Receding into absence, nearlyThe ongoing, month-long exhibition at Taragaon Museum that began on May 13 is showcasing the works of German-born and Shanghai-based artist Rolf A Kluenter.
The ongoing, month-long exhibition at Taragaon Museum that began on May 13 is showcasing the works of German-born and Shanghai-based artist Rolf A Kluenter. About 25 photographic pieces and one paint and paper on board ainting/installation currently inhabit the space. Called ‘Kathmandu Augenblick / Blink of an Eye / kSaNa / Ek Chin’, it presents selected works that Kluenter has created in Shanghai from 2003 till date and provides an insight into his deep memories of his long-residency in Kathmandu from 1980 until 2000.
The works range between aesthetically pleasing documentations to stills from his experimental film/video works. The images of Patan’s ‘Asta Matrika Puja’ (1981) and ‘Prajna Paramita Puja’ (1985) or Swayambhu’s ‘Mahakala Puja’ (1990) are taken with a neutral, documentational eye. Here the photographer recedes nearly into absence, but only nearly so: the camera angles and frames of course deliver his presence to us, be it through top and mid shots of the performed religious rites and rituals, including that of a severed, sacrificial buffalo head. We are in fact directed to his omnipresence in the works through a clever visual reminder—the inclusion of a section of a camera-wielding figure at the bottom right corner of the ‘Mahakala Puja’ series. Some works, for example in the ‘Ujeli’ series, are film stills that have been materially played around with in terms of exposure and processing. The juxtaposition of black-and-white positive and negative chromogenic prints of the same subject, a young woman in this case, in different poses and situations immediately push it into the realm of the surreal. They also contain a recurrence of weaves, nets and grids—a formal ingredient that seems to be a favourite of Kluenter’s and is central to the ‘Beyond My Chair’ series of film stills created around the HD video that was part of the 6th Shanghai Biennale. Here the actual weaving process becomes a major theme.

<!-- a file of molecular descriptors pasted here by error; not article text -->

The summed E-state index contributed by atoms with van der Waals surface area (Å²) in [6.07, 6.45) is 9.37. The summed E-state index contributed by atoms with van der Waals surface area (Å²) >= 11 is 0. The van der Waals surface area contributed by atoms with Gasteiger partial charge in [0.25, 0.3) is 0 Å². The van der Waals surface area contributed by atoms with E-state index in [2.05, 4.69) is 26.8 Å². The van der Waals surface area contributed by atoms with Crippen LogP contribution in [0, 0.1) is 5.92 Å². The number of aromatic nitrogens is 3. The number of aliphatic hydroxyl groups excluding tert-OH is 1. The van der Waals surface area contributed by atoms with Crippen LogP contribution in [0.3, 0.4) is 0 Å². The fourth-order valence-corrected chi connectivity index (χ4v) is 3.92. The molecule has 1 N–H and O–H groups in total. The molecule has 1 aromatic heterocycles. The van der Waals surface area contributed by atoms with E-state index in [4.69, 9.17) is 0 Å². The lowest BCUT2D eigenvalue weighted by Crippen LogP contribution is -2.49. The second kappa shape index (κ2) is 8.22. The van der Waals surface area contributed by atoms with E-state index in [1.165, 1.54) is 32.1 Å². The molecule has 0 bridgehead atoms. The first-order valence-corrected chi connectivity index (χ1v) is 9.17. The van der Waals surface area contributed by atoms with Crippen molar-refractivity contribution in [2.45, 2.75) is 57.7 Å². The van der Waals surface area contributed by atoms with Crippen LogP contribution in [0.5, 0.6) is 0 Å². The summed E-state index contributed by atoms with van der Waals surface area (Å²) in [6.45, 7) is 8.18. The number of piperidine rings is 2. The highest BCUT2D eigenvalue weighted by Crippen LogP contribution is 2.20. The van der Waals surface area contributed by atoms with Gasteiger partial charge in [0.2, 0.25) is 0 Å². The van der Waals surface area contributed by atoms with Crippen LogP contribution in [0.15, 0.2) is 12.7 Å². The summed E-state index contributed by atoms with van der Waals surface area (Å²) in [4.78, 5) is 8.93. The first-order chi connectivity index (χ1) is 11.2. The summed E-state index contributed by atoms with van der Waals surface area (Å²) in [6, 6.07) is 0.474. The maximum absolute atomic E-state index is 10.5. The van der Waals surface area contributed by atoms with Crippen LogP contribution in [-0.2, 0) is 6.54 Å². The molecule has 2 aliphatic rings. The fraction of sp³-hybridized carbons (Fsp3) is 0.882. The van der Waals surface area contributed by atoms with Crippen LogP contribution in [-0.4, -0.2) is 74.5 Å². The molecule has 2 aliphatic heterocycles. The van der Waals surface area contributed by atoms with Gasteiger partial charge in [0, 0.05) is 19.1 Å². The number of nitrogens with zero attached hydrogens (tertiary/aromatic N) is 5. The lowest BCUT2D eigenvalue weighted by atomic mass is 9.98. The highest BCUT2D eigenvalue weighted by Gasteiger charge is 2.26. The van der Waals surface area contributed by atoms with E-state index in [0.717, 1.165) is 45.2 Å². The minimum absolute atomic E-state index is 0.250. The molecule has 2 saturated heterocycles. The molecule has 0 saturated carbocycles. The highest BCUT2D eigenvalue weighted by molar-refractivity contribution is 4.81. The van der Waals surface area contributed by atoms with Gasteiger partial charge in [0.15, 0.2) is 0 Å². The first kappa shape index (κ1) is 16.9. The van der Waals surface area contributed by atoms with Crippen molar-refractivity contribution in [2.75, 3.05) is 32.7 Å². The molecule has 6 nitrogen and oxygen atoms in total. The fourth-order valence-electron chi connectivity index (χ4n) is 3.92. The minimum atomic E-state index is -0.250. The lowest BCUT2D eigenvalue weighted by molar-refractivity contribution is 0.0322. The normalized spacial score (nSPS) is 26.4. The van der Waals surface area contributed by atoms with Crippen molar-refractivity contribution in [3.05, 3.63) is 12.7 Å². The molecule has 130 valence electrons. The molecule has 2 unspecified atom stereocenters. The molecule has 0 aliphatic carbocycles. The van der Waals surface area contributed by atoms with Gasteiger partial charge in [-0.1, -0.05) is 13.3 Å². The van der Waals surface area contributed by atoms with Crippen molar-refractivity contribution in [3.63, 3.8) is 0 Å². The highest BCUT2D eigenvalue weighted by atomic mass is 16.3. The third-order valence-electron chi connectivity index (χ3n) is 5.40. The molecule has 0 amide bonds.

One of my favourites is the ‘Days of Sorrow 1 & 2’, a diptych that falls within the ‘Anima Flux’ series and are photographic images of the Nepali film sequence “Inexistent” of his multi-channel film-installation that was shown at the 54th Venice Biennale among other prestigious venues. The other diptych, part of the same series but focussing on a transgender person, is interesting as well.
One must take note of the fact that Kluenter, a graduate of the renowned Fine Arts Academy of Dusseldorf, chooses to work in Nepal and China instead of focussing on the Euro-American art hubs. What we have seen in this show is obviously a very small section of his oeuvre, which I am sure is not representative of his whole body of work, but nevertheless it shows a keen empathy for Nepal and its culture, and the many issues that continue to trouble it. Which, apparently, is a reflection of his general immersion in the cultures and philosophies of the ‘East’.